This is a large change, and an unusual one for our company. We’re tackling the tough decisions now, because I wanted to make sure that people working here are not wondering what’s next, after this process concludes. As I mentioned at the top, because of this, we do not envision making additional large-scale reductions across the company again in the foreseeable future.

This is a company and team that looks around corners, that anticipates change and stays ahead of it. This is how we’ve become successful. We’ve always been willing to embrace rapid change in this industry, put customers first, and challenge the status quo where needed to make sure every customer has the best experience we can deliver, while also meeting our commitments to shareholders. Today’s changes, while difficult, are being pursued so that we can continue that tradition and put the company on a stronger footing for years to come.

—Mike

Roger Entner, an analyst with Recon Analytics, told industry news outlet Fierce Wireless that the layoffs were a symptom of “running a high-octane offense.” While the company has long teased its rivals for using revenue-generating tactics like subsidizing phones and raising plan prices, T-Mobile has started taking the same approach, Entner said.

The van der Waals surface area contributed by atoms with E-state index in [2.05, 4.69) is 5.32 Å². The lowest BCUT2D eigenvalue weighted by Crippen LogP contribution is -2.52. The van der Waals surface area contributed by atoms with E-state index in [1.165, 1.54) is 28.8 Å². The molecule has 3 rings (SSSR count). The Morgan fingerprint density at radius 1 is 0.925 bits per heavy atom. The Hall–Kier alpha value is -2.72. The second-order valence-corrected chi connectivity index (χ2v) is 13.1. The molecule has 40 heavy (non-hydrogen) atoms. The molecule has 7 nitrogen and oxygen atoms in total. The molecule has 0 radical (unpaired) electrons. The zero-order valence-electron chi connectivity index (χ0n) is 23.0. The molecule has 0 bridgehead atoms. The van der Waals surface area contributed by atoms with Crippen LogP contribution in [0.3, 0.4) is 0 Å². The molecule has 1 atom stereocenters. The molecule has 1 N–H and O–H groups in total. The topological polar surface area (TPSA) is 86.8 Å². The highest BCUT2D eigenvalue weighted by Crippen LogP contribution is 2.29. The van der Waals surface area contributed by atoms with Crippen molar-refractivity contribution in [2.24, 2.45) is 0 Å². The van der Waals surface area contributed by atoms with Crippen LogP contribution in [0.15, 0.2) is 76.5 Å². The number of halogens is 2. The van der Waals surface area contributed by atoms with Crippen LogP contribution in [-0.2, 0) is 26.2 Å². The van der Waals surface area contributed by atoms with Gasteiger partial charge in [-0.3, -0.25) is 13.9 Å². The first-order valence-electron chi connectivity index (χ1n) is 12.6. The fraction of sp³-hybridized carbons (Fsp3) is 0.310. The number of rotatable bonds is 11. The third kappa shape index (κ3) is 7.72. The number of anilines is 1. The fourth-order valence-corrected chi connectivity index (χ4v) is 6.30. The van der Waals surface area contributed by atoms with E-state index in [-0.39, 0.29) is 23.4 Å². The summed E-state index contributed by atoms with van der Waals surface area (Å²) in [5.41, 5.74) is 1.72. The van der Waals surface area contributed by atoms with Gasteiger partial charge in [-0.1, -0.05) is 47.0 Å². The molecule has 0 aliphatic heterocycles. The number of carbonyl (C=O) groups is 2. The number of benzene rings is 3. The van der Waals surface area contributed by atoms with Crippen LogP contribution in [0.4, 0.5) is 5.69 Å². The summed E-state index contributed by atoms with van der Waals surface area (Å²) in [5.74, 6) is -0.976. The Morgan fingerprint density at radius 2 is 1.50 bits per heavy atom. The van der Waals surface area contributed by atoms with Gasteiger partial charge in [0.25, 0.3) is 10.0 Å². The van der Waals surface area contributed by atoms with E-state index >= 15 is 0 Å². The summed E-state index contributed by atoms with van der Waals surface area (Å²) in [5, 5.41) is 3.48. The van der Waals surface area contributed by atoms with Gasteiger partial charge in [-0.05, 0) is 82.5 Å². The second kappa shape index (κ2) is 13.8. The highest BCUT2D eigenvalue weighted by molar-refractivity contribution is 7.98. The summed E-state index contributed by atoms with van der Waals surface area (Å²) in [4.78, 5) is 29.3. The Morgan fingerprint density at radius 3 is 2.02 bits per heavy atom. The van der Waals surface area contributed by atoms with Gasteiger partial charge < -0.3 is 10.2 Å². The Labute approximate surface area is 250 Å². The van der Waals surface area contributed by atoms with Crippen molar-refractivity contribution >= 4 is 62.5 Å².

Earlier this month, T-Mobile introduced a new $100 per month plan called “Go5G Next” that allows customers to upgrade their smartphones early, provided they purchase them on an installment plan. Customers still have to fork over cash to pay taxes on the device, which is charged based on the full retail amount of the phone, and may also have to pay a substantial deposit for more-premium phones.

Like most plans, T-Mobile lowers the per-line price of Go5G Next when customers add two or more lines. Taxes and fees are included, as are perks like free access to Netflix and Apple TV Plus, high speed data in most foreign countries and free access to in-flight WiFi on some domestic carriers.

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About the Author:

Matthew Keys

Matthew Keys is the publisher of The Desk and reports on the business and policy matters involving the broadcast television, streaming video and radio industries. He previously worked for Thomson Reuters, Disney-ABC, Tribune Broadcasting and McNaughton Newspapers. Matthew is based in Northern California, has won numerous awards in the field of journalism, and is a member of IRE (Investigative Reporters and Editors).